Imagine a billboard-size photograph of your face plastered to a semi-truck that’s driving around your state — outing you everywhere for a “Faces of HIV” mobile art exhibit. That’s what Kamaria Laffrey agreed to as part of the Florida Department of Health’s HIV awareness campaign in 2015.
“Being from a small town, it was a little surreal to have people see my face or look up the video and know so much about me,” Laffrey admits, but it was worth it. “I know it has had a positive impact on people.” Although the campaign has ended, Laffrey continues to be public about her status and says, “As a woman of color in the southern region of our nation, I feel it is vital that I keep speaking to the issues of HIV and stigma. The mobile art exhibit awarded me a platform that I get to utilize and have open conversations about treatment adherence, issues with disclosure, and embracing the realities of managing a life with HIV.”
Although she’s been HIV-positive since 2003, this mom has only recently became involved in this type of HIV activism. But she has thrown herself into fighting HIV criminalization statutes, and is currently leading the Sero Project’s efforts to modernize HIV-specific laws in Florida. For the 2016 HIV is Not a Crime National Training Academy II, in Huntsville, Ala., Laffrey submitted her first abstract, Be the Change You Seek, which led to a workshop, that has now been presented in other venues.
As Sero Project’s Florida community organizer, Laffrey says she’s learned “to use my weaknesses as strengths and to embrace my strengths as tools that elevate my voice in my advocacy. I have learned that policy work is not a game. You have to commit and be patient. I have learned that there is no blueprint and we are all here for one another. I have learned I am more capable to handle this work than I give myself credit for.”
Thrilled to be honored as an amazing HIV-positive person, Laffrey says, “To be recognized by my peers, the community, and other influencers means everything to me.”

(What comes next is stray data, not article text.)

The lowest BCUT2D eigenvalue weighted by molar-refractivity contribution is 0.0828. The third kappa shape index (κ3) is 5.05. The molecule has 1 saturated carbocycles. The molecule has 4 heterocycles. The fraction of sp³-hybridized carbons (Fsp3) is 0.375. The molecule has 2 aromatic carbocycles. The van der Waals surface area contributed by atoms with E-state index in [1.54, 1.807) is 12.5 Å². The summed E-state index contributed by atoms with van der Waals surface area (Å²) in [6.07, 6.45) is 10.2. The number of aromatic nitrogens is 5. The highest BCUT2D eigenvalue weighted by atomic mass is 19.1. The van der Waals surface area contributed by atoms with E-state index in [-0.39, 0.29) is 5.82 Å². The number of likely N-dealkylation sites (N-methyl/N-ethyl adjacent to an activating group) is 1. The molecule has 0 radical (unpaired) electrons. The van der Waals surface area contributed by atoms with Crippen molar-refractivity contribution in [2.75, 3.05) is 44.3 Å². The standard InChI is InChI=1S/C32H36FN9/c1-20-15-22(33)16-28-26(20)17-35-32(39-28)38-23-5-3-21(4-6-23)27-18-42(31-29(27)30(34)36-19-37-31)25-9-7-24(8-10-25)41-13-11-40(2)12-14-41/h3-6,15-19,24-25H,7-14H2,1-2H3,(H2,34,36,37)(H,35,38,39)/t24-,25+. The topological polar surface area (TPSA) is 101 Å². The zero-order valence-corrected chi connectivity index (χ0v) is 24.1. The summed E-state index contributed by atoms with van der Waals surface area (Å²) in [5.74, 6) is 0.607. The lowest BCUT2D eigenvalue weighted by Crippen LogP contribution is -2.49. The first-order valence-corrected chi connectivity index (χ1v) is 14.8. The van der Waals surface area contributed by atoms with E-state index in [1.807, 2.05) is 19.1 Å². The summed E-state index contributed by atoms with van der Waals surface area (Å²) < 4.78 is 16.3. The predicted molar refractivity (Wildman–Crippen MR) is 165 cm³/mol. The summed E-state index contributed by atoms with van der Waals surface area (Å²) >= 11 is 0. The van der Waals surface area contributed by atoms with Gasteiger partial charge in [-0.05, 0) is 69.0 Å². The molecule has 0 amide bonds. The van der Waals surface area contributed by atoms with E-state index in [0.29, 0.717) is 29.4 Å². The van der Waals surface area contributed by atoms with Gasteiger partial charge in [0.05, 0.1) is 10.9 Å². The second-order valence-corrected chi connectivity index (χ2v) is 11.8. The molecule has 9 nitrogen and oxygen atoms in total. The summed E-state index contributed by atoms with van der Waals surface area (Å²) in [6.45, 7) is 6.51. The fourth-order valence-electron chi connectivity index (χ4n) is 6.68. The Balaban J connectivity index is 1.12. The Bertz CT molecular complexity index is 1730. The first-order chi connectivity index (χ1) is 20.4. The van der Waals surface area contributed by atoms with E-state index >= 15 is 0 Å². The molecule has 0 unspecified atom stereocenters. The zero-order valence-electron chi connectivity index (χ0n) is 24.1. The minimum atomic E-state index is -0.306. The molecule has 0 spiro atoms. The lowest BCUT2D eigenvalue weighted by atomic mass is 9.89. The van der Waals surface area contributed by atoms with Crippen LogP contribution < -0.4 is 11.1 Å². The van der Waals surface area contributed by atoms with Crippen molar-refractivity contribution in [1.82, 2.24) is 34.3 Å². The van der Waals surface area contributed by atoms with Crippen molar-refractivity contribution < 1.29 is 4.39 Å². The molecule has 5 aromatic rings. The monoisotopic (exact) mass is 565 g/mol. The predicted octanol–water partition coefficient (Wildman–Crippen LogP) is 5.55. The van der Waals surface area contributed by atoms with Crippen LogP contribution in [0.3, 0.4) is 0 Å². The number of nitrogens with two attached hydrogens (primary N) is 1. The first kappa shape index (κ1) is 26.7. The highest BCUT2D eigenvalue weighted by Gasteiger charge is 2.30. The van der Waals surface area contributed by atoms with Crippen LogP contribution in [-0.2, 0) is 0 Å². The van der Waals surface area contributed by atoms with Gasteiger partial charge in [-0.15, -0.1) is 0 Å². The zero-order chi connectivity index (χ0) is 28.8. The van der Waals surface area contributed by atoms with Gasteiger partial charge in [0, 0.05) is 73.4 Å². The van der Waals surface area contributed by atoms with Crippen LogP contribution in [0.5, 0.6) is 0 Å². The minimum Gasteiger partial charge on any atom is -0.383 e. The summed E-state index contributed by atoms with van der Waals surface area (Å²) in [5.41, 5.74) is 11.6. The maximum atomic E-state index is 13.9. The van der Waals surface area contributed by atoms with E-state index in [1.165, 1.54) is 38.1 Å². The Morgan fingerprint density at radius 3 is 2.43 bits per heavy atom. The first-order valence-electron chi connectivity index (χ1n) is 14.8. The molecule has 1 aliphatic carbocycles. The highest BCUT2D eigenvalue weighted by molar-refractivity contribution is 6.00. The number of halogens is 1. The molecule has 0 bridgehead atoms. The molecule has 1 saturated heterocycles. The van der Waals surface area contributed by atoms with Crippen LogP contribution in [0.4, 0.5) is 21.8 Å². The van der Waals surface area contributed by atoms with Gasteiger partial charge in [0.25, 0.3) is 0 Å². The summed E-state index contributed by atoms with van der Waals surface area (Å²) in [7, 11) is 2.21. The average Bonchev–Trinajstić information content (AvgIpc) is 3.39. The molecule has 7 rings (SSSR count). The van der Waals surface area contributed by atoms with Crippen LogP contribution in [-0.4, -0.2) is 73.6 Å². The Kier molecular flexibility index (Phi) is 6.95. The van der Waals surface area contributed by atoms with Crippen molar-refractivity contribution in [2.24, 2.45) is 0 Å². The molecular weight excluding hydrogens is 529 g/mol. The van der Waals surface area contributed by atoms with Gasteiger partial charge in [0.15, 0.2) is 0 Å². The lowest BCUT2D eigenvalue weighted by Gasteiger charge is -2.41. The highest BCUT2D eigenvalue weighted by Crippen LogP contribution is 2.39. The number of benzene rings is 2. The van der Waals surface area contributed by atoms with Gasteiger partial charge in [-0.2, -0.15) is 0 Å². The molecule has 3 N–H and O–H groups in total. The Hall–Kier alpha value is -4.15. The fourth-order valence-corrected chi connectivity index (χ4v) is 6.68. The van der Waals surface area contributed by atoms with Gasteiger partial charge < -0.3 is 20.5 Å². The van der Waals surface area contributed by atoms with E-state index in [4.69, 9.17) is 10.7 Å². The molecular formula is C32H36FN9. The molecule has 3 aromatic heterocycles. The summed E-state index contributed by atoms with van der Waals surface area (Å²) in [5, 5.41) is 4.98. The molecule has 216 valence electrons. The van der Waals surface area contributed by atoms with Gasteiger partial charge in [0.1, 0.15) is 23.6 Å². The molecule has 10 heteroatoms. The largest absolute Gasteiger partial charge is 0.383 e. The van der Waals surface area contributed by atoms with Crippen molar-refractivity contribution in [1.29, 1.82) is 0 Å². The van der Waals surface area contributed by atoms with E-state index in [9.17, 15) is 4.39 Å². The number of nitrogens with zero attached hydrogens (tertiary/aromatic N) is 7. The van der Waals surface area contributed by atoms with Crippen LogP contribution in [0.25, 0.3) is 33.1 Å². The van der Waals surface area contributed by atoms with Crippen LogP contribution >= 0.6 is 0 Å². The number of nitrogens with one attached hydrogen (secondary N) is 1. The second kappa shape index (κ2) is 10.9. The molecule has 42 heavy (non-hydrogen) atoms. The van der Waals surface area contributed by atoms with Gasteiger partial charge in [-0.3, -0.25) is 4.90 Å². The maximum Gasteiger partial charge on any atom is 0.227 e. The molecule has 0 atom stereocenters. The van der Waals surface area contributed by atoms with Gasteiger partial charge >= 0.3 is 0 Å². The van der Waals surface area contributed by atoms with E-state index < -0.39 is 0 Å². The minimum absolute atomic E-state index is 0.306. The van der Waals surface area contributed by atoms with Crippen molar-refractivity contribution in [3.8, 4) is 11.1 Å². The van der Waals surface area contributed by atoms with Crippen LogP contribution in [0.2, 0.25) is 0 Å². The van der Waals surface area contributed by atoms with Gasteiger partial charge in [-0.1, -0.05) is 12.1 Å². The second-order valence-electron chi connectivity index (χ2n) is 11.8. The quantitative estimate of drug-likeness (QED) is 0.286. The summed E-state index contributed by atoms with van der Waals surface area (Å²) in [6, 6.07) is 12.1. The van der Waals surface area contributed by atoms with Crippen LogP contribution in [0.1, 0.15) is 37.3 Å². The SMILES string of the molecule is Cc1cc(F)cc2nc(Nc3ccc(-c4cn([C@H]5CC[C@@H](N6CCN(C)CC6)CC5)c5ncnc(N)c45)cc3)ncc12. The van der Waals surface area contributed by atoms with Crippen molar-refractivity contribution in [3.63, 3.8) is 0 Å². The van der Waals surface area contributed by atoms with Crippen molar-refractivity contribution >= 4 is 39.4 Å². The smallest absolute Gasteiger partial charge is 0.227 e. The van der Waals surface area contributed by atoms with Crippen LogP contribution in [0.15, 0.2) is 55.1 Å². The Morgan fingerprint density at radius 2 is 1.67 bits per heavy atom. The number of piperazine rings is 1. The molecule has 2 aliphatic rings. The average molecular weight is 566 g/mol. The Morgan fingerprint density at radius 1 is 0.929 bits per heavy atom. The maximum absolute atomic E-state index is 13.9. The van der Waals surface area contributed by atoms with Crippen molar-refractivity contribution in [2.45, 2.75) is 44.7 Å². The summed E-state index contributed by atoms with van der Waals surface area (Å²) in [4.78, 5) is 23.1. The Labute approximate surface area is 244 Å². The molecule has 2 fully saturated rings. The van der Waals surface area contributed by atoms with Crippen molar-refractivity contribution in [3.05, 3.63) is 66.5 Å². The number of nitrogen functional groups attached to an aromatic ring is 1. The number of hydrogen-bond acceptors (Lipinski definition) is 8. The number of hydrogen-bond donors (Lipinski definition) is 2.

In the future, Laffrey hopes “to achieve modernizing the law in Florida,” and wants to see more community-based organizations “established in my county.” Perhaps one will be her own — emPOWERed Legacies — which she soon hopes to establish as an official 501c3 nonprofit. Laffrey says she wants what started out as a ministry in her church to end up serving “as a support hub for people living with HIV and more. I asked myself what would I do with my life if there was a cure tomorrow? The answer was there are still people that need to embrace healing from past mistakes, trauma, [and] experiences, and I want to give them inspiration on how to do that.”
Appalled at how things are “twisted to fit the agendas of leaders [who] do not have heart for people, but only for power,” Laffrey says, “As a Christian woman of color living with HIV in the South, raising a teenager, married to someone with a criminal record, and [being the] daughter of a disabled Army veteran, I constantly feel on edge to fight for the freedom to remain free.” But she adds, “For every mind-bending thing we see on the news of how principles are being ignored and leaders are not being held accountable, we the people have access to so many opportunities in our communities and online to fight... [those] that try to tell us we are not worthy to live in this democracy.”
— Tami Haught, Sero Project’s organizing and training coordinator behind the HIV is Not a Crime Training Academy, and Jacob Anderson-Minshall, deputy editor of Plus.